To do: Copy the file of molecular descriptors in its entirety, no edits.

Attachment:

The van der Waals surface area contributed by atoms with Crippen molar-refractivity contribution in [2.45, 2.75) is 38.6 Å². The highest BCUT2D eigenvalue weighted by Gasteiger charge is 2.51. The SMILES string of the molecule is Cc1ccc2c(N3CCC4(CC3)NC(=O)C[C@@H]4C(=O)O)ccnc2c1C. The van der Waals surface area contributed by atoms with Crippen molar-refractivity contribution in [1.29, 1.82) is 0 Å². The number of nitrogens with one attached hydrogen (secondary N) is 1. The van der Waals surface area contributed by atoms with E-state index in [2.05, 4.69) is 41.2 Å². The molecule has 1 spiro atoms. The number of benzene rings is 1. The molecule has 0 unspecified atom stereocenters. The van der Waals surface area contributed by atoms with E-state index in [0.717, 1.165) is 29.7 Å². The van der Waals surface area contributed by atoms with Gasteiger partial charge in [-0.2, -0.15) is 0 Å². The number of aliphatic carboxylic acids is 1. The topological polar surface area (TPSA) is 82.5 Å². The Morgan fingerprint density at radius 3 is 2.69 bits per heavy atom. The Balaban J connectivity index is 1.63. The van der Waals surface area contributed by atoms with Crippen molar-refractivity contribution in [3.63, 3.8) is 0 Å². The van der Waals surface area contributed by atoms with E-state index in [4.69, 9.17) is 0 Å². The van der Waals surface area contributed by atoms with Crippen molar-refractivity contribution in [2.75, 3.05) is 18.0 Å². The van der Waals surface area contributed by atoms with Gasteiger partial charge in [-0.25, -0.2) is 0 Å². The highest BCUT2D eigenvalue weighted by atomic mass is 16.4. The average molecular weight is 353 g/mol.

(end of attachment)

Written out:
The van der Waals surface area contributed by atoms with Crippen molar-refractivity contribution in [2.45, 2.75) is 38.6 Å². The highest BCUT2D eigenvalue weighted by Gasteiger charge is 2.51. The SMILES string of the molecule is Cc1ccc2c(N3CCC4(CC3)NC(=O)C[C@@H]4C(=O)O)ccnc2c1C. The van der Waals surface area contributed by atoms with Crippen molar-refractivity contribution in [1.29, 1.82) is 0 Å². The number of nitrogens with one attached hydrogen (secondary N) is 1. The van der Waals surface area contributed by atoms with E-state index in [2.05, 4.69) is 41.2 Å². The molecule has 1 spiro atoms. The number of benzene rings is 1. The molecule has 0 unspecified atom stereocenters. The van der Waals surface area contributed by atoms with E-state index in [0.717, 1.165) is 29.7 Å². The van der Waals surface area contributed by atoms with Gasteiger partial charge in [-0.2, -0.15) is 0 Å². The number of aliphatic carboxylic acids is 1. The topological polar surface area (TPSA) is 82.5 Å². The Morgan fingerprint density at radius 3 is 2.69 bits per heavy atom. The Balaban J connectivity index is 1.63. The van der Waals surface area contributed by atoms with Crippen molar-refractivity contribution in [3.63, 3.8) is 0 Å². The van der Waals surface area contributed by atoms with E-state index in [4.69, 9.17) is 0 Å². The van der Waals surface area contributed by atoms with Crippen molar-refractivity contribution in [2.75, 3.05) is 18.0 Å². The van der Waals surface area contributed by atoms with Gasteiger partial charge in [-0.25, -0.2) is 0 Å². The highest BCUT2D eigenvalue weighted by atomic mass is 16.4. The average molecular weight is 353 g/mol.